Amy Yao on her collaboration project “Two Weeks” with Carissa Rodriguez at Indipendenza – interview

For the first time in Rome, Carissa Rodriguez and Amy Yao’s two-people show Two Weeks at Indipendenza has featured a new body of work which was conceived and produced during a residency in the city. Where’s Art talks to Amy Yao about the research she carried out in Rome, reflecting on the city’s layerings and dynamics, as well as, on a wider extent, the history of Italian contemporary art.

Tell me you stones, O speak, you towering palaces!
Streets, say a word! Spirit of this place, are you dumb?
All things are alive in your sacred walls
Eternal Rome, it’s only for me all is still.

Johan Wolfgang von Goethe, Roman Elegies (1789)


How would you describe your ‘Two Weeks’ experience in Rome? How did the city and its history influence the production of the new works?

Rome is a fabled and glorious city for anyone coming from the USA. So much history, it is a city built on ruins, and in the summer you get baked in it. The city ended up providing the tool from which we made our artworks – the coliseum provided textures from which our frottaged artworks were derived.



Many of the pieces on display intertwine hints and references to the history of Italian contemporary art. Was this a subject you were already familiar with?

This is true. The Arte Povera movement has always been elusive to me. There is something very elemental and earthy about it. Rustic and hard to grasp. With so many current trends in artmaking these days pointing to perishable materials, it seemed nice to give respect and reference to this type of art that had been procuring this activity so long ago. Besides this Radical Italian Design has always been inspirational, groups like UFO….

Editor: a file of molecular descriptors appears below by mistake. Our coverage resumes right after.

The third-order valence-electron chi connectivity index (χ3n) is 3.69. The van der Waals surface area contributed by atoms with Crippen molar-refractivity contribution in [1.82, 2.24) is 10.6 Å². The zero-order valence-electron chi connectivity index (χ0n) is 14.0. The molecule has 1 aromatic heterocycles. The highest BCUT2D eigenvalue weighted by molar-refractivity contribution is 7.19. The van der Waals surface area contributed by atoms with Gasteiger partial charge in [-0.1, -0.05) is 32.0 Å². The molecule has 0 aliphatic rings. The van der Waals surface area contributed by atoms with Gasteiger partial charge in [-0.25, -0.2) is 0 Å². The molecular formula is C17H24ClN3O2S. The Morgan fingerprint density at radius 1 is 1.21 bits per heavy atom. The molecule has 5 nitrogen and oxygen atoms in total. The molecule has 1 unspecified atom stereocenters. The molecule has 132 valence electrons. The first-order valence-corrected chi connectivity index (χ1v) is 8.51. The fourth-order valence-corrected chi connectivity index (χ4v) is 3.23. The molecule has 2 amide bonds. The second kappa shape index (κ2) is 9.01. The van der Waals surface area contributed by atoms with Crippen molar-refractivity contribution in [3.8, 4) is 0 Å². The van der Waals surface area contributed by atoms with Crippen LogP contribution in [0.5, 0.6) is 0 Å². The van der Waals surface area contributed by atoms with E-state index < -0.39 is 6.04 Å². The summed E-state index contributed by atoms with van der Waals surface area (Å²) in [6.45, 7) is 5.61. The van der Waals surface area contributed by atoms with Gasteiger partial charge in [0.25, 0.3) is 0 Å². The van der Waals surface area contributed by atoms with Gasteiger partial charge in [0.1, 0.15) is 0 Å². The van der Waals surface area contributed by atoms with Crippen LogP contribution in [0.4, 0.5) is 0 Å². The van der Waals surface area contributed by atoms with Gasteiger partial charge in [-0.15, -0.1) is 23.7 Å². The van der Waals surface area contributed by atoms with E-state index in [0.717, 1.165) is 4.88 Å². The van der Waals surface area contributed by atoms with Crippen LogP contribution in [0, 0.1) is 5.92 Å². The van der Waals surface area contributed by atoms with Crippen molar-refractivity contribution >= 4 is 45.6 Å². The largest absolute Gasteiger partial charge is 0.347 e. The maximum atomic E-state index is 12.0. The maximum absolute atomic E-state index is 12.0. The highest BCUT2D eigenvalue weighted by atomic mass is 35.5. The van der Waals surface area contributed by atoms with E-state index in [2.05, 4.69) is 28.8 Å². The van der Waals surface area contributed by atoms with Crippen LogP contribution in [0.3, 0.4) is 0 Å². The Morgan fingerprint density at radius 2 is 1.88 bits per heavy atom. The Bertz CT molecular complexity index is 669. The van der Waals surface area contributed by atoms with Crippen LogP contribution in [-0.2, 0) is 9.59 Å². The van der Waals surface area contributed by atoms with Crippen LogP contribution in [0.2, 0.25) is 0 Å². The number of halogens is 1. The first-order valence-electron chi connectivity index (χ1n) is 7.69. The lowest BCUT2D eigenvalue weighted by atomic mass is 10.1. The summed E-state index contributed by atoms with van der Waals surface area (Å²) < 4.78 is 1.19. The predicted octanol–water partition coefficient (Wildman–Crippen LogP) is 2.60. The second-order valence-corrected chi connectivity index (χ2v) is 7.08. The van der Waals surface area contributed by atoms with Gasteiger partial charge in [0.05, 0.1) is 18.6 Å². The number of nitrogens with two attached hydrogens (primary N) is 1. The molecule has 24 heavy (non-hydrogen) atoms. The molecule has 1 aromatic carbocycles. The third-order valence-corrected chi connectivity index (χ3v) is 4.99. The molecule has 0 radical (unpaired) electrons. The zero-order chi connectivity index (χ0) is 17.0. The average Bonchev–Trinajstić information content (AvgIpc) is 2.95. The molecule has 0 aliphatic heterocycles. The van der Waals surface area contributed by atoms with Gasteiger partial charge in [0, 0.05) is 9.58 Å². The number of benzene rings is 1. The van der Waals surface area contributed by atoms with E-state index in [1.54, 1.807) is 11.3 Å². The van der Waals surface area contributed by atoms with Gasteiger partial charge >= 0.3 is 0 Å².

The gallery has a strong historic identity and a well-defined spatial connotation; was this something you took into account when you were preparing the exhibition?

Yes, I believe this was especially the case with Carissa’s work, where she engaged Marco’s [Marco Zevi, the owner of the space – Ed.] collection of art with the Calzolari salt painting mirroring her own. Additionally, there was some lightweight engagement with archeology in the action of the frottage. As you may know, Marco’s parents are well accomplished archeologists and in this way the work, besides being process-based abstraction, zombie formalist, was also a nod to the Zevi family trajectory. I chose to have my personal artworks exhibited in the room with the chinoiserie wallpaper since I am Chinese. It felt like an ideal backdrop that one could read into.


What is from the world that mostly influences your work (music, horror movies, religion, economics, etc)?

Funny you say horror movies –I love Dario Argento. It is hard to name just one thing, but if I had to say, it would be having an antagonistic position to whatever constructs are perceived as natural. This is a starting point and from there you can see my love for things that create a different space to exist in, that doesn’t exist based on merely being a binary other.


Carolina Pozzi

Author: Where's Art

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